Posted: Mar 24, 2013 9:00 PM
 
There's nothing wrong with nursing discreetly, but there's something very wrong with demanding that other women do so. If we want to encourage breastfeeding, we can't put conditions on it.

Contributed by Janelle Hanchett

I have never been a modest person. I grew up in a very, um, free family. We attended a good number of Bob Dylan and Grateful Dead shows, if that explains anything. When I lived in Spain for a year, I acclimated very quickly to the topless-beach norm, and to put it quite frankly, I've always been of the mind that boobs are just boobs... who cares.

Boobs on display

So 11 years ago, when I had my first child at 22, I was surprised to suddenly feel awkward trying to breastfeed my baby in public. I felt that I should do it with extreme discretion: "Don't draw attention to yourself!"

"Don't let anybody know what you're doing," and "Don't, under any circumstances, let anybody see your breast flesh!"

It was fine when she was a newborn, since I could easily cover her with a blanket as she nursed, but a few months later, as she grew into that stage when they flip off the breast every 9 seconds to check out the world (or whatever the heck they're looking at) and flail their arms and fling their legs up toward their mama's lips, well, it became more difficult. Way more difficult.

I realized I had to make a decision: Let go of my need to be discreet while breastfeeding or be absolutely miserable nursing this baby. Not to mentioned, inconvenienced while walking to cars, bathrooms, private places, etc.

Use a blanket or not?

To give you a hint of what I decided, with my third kid, I don't think I used a cover once, and I took to pulling my breast out the top of my shirt whenever and wherever I wanted, to save myself the embarrassment of exposing a slightly, um, shall we say, untoned belly.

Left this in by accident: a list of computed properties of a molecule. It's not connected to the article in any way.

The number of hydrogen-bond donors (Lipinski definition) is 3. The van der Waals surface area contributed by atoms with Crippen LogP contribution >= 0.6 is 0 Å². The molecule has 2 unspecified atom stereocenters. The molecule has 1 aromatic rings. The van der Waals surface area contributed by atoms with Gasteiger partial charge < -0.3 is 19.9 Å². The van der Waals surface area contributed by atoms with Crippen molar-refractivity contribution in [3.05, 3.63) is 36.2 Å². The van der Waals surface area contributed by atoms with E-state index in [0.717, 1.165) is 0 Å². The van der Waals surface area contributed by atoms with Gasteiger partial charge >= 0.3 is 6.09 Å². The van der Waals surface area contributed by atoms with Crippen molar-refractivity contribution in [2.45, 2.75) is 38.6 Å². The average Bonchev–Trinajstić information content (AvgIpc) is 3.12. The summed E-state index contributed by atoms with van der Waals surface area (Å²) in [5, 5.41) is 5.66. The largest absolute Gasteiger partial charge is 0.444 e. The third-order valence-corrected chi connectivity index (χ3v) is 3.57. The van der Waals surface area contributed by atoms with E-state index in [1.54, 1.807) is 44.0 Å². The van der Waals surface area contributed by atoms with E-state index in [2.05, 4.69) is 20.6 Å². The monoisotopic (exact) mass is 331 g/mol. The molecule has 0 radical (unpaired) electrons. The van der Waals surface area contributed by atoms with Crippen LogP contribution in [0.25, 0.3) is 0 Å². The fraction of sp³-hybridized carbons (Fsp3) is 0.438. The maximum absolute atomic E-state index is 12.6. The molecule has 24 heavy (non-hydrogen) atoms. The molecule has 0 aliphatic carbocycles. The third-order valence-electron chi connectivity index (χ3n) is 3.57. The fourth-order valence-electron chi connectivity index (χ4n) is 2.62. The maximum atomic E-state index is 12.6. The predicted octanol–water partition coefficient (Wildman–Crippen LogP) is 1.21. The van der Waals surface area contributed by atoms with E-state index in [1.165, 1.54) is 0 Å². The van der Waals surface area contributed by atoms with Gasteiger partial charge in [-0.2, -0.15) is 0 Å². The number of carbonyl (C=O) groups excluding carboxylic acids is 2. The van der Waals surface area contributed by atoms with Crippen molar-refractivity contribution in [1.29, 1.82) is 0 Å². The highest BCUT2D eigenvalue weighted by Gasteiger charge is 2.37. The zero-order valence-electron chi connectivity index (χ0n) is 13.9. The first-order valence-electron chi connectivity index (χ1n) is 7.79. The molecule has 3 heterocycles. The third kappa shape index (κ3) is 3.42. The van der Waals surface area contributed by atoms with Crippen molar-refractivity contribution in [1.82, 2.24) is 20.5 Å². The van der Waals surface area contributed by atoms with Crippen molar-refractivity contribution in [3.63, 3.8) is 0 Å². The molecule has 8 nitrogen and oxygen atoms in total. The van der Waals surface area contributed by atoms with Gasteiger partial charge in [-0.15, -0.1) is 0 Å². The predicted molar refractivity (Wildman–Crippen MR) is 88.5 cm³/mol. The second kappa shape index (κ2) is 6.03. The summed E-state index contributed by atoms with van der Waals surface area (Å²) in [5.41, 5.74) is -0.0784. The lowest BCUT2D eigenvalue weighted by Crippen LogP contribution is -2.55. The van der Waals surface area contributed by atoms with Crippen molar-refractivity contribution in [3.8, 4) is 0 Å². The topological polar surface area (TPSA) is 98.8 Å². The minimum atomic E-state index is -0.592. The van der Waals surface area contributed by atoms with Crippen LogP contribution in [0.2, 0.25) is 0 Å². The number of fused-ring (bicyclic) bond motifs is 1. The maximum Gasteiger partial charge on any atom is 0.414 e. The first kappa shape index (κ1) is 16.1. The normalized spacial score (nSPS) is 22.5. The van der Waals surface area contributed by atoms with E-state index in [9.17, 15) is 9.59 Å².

So yeah, no covers for me. It's just too hard. And some women get to that point, where they just say "screw it" and nurse however they want — but others may quit breastfeeding altogether because they find it just too hard to meet society's expectations of discretion.

And that's my point. We tell women "breastfeeding is best," but then we put a condition on it — "as long as you do it discreetly."

Wrong.

Everyone breastfeeds differently

If we are really going to promote breastfeeding, we need to promote it in all its forms. You want to use a cover? Great. You prefer privacy and extreme modesty? Great.

But please don't demand that I do it too, because check it out — if you scratch the surface of the societal demand that women cover up, you will find the statement that breastfeeding is unnatural, lewd, sexual and/or indecent.

We hide things that are inappropriate for public eyes, so why are we expected to cover ourselves while breastfeeding? Is it somehow the same? Think about it. It's insane when you do

Why else would it need to be hidden?

We hide things that are inappropriate for public eyes (going to the bathroom, having sex, etc.), so why are we expected to cover ourselves while breastfeeding? Is it somehow the same?

Think about it. It's insane when you do.

The underlying message: nursing is shameful.

When I'm told to cover myself while breastfeeding, I'm also being told I'm doing something shameful or private. And please don't even make the argument that we're exposing ourselves. Save for a few short seconds when the baby flips off or finishes, the nipple is (obviously) not exposed, and if you have a problem with breast flesh, well, there's no hope for you. Have fun in your crusade against Victoria's Secret, and all mainstream entertainment magazines and television, and a good portion of the population during summer months. Because if you're against breast flesh exposure, you must really be against them!

So please, those of you who are out there on forums and blogs and websites and articles announcing that women should breastfeed but they should do it "with some respect to others," or "in a way that doesn't offend people," or "with some modesty," please think about what you're saying — that breastfeeding is somehow, on some level, an act to be done behind closed doors, when nobody's looking, because there's something shameful or wrong about it.

And think about the women out there who are just finding their way as mothers, and how you're adding one more thing to their lists, telling them they aren't doing it right, contributing to the continuation of our country's misogynistic history, turning a natural, wholesome, maternal act of feeding a child into a sexualized, indecent moment to be covered.

We respect your choice to use a blanket. Respect my decision to not.

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